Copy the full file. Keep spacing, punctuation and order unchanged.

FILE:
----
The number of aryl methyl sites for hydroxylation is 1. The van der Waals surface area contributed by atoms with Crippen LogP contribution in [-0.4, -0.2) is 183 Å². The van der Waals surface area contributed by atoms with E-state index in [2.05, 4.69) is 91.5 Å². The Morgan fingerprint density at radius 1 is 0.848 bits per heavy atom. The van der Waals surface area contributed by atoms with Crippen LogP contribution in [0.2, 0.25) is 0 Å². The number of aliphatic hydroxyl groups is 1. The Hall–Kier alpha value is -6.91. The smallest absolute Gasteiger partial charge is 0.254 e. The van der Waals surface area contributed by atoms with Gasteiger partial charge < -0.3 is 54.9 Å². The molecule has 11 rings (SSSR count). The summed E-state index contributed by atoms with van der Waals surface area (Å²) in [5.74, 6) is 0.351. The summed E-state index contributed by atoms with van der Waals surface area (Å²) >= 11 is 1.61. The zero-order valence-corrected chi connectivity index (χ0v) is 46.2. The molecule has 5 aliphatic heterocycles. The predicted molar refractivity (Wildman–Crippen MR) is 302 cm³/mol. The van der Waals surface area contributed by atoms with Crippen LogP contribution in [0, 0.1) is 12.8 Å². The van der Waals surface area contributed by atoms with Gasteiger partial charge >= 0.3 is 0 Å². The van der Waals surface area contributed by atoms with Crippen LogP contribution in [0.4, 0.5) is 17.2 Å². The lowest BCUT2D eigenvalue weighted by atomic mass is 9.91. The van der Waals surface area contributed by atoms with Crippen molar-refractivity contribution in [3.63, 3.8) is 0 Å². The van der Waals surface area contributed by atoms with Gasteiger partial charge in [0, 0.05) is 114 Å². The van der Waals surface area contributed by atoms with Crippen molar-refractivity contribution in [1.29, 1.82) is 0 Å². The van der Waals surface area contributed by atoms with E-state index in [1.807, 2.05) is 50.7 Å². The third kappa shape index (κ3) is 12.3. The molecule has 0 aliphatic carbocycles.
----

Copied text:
The number of aryl methyl sites for hydroxylation is 1. The van der Waals surface area contributed by atoms with Crippen LogP contribution in [-0.4, -0.2) is 183 Å². The van der Waals surface area contributed by atoms with E-state index in [2.05, 4.69) is 91.5 Å². The Morgan fingerprint density at radius 1 is 0.848 bits per heavy atom. The van der Waals surface area contributed by atoms with Crippen LogP contribution in [0.2, 0.25) is 0 Å². The number of aliphatic hydroxyl groups is 1. The Hall–Kier alpha value is -6.91. The smallest absolute Gasteiger partial charge is 0.254 e. The van der Waals surface area contributed by atoms with Gasteiger partial charge < -0.3 is 54.9 Å². The molecule has 11 rings (SSSR count). The summed E-state index contributed by atoms with van der Waals surface area (Å²) in [5.74, 6) is 0.351. The summed E-state index contributed by atoms with van der Waals surface area (Å²) >= 11 is 1.61. The zero-order valence-corrected chi connectivity index (χ0v) is 46.2. The molecule has 5 aliphatic heterocycles. The predicted molar refractivity (Wildman–Crippen MR) is 302 cm³/mol. The van der Waals surface area contributed by atoms with Crippen LogP contribution in [0, 0.1) is 12.8 Å². The van der Waals surface area contributed by atoms with Gasteiger partial charge >= 0.3 is 0 Å². The van der Waals surface area contributed by atoms with Crippen LogP contribution in [0.4, 0.5) is 17.2 Å². The lowest BCUT2D eigenvalue weighted by atomic mass is 9.91. The van der Waals surface area contributed by atoms with Crippen molar-refractivity contribution in [3.63, 3.8) is 0 Å². The van der Waals surface area contributed by atoms with Gasteiger partial charge in [0, 0.05) is 114 Å². The van der Waals surface area contributed by atoms with Crippen molar-refractivity contribution in [1.29, 1.82) is 0 Å². The van der Waals surface area contributed by atoms with E-state index in [1.807, 2.05) is 50.7 Å². The third kappa shape index (κ3) is 12.3. The molecule has 0 aliphatic carbocycles.